High-intensity exercise yields extra heart effects

The risk of heart disease steadily decreases as the intensity of exercise increases.


Every two years from 1986 to 1998, researchers from Loma Linda University in California assessed the rate of heart disease in 44,452 men who participated in the Health Professionals’ Follow-up Study. At each examination, the men answered detailed questionnaires regarding their lifestyle and current levels of physical activity.


All types of exercise – aerobic and resistive – lowered the risk of heart disease. However, the intensity of physical activity was also inversely tied to CHD risk, independent of time spent exercising.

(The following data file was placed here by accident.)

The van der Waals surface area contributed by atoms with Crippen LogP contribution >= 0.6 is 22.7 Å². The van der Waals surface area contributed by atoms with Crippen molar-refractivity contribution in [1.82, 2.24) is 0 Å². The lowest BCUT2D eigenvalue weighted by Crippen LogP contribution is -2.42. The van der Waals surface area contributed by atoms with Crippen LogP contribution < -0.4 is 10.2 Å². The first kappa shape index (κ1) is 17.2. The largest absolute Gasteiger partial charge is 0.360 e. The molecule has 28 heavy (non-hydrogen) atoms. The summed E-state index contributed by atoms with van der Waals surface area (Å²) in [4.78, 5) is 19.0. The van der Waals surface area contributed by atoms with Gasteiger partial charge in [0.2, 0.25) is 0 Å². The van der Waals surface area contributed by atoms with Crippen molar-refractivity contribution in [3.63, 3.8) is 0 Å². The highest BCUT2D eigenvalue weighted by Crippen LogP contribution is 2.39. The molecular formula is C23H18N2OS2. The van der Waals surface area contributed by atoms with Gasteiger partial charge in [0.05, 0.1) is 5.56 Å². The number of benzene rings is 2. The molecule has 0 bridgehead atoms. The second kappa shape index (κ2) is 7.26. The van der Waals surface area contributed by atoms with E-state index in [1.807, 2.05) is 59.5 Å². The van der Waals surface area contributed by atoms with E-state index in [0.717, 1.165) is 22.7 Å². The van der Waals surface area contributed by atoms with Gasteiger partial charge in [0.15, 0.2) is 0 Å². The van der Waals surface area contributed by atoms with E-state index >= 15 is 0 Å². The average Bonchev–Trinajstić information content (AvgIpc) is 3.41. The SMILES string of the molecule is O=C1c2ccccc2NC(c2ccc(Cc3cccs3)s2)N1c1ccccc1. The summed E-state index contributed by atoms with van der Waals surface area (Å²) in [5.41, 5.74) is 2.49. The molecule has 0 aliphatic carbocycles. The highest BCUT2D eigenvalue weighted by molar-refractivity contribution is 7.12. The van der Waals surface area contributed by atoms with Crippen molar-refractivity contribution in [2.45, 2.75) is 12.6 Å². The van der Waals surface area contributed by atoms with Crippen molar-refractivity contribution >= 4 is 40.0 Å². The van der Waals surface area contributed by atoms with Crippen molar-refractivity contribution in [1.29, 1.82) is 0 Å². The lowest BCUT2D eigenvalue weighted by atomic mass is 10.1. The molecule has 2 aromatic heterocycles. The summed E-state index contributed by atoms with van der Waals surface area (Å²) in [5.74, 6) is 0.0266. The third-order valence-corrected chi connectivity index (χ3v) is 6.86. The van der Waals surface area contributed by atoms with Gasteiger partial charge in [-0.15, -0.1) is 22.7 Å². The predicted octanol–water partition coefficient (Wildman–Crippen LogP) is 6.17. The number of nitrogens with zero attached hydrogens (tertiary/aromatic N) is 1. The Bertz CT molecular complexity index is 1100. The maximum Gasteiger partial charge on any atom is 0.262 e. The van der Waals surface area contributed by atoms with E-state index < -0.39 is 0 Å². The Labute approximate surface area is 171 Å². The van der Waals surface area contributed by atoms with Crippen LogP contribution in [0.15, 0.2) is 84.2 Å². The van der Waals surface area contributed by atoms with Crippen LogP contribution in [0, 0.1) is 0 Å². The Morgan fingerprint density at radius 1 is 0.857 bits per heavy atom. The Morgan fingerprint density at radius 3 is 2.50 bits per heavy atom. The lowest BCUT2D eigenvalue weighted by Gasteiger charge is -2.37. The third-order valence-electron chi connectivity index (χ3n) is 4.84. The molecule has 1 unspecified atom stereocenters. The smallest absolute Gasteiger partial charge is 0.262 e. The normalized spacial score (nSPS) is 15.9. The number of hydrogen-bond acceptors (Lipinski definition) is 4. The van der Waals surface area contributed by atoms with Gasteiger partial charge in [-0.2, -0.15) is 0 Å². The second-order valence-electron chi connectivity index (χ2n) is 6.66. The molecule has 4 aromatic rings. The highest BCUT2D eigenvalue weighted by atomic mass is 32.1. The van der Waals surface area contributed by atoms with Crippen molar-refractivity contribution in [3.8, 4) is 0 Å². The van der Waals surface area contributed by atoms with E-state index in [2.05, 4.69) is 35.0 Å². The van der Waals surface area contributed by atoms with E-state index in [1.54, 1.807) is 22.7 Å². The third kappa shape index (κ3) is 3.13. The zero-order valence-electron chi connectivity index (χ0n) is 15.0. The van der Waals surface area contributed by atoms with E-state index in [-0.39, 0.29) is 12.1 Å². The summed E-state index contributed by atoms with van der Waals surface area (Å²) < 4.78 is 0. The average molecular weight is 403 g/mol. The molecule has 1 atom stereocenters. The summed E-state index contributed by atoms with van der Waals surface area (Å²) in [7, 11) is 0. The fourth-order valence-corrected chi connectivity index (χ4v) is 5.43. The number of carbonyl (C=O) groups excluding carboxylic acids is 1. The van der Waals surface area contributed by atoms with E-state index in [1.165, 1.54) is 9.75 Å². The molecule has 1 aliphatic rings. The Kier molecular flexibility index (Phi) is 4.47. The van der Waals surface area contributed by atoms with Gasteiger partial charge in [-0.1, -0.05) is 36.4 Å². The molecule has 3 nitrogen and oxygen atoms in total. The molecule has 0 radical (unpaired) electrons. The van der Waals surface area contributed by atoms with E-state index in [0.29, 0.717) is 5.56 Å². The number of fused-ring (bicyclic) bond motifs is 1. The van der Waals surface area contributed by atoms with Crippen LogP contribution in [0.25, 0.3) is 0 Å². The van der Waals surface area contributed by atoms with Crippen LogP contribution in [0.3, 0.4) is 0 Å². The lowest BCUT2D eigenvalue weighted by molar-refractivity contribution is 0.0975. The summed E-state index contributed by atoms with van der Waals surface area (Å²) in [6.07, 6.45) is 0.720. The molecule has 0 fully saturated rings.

Men with high-intensity activities, including brisk walking, were 17 per cent less likely to develop CHD than those with low-intensity activities.


Increasing the total volume of activity, increasing the intensity of aerobic exercise from low to moderate and from moderate to high, and adding weight training to the exercise programme are among the most effective strategies to reduce the risk of CHD in men (JAMA, 2002; 288:1994-2000).

What Doctors Don't Tell You Written by What Doctors Don't Tell You

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